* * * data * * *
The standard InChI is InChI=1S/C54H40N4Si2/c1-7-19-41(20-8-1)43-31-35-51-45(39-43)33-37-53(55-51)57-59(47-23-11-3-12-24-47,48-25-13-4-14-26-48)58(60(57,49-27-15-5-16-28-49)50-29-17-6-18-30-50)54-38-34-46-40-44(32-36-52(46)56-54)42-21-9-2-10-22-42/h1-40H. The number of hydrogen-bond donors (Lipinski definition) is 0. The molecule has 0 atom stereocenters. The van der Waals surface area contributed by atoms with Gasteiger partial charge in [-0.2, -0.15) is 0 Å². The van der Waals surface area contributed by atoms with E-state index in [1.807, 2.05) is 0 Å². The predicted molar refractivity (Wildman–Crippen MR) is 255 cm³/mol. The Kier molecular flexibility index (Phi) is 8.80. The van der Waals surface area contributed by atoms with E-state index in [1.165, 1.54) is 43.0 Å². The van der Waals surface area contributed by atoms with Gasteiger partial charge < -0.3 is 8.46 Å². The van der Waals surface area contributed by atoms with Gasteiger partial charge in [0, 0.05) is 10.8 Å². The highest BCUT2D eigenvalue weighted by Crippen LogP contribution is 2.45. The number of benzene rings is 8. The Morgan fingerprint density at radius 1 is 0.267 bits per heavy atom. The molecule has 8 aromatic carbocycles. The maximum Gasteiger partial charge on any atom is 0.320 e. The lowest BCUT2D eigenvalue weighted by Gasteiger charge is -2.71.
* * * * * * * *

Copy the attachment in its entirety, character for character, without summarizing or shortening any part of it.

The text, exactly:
The standard InChI is InChI=1S/C54H40N4Si2/c1-7-19-41(20-8-1)43-31-35-51-45(39-43)33-37-53(55-51)57-59(47-23-11-3-12-24-47,48-25-13-4-14-26-48)58(60(57,49-27-15-5-16-28-49)50-29-17-6-18-30-50)54-38-34-46-40-44(32-36-52(46)56-54)42-21-9-2-10-22-42/h1-40H. The number of hydrogen-bond donors (Lipinski definition) is 0. The molecule has 0 atom stereocenters. The van der Waals surface area contributed by atoms with Gasteiger partial charge in [-0.2, -0.15) is 0 Å². The van der Waals surface area contributed by atoms with E-state index in [1.807, 2.05) is 0 Å². The predicted molar refractivity (Wildman–Crippen MR) is 255 cm³/mol. The Kier molecular flexibility index (Phi) is 8.80. The van der Waals surface area contributed by atoms with E-state index in [1.165, 1.54) is 43.0 Å². The van der Waals surface area contributed by atoms with Gasteiger partial charge < -0.3 is 8.46 Å². The van der Waals surface area contributed by atoms with Gasteiger partial charge in [0, 0.05) is 10.8 Å². The highest BCUT2D eigenvalue weighted by Crippen LogP contribution is 2.45. The number of benzene rings is 8. The Morgan fingerprint density at radius 1 is 0.267 bits per heavy atom. The molecule has 8 aromatic carbocycles. The maximum Gasteiger partial charge on any atom is 0.320 e. The lowest BCUT2D eigenvalue weighted by Gasteiger charge is -2.71.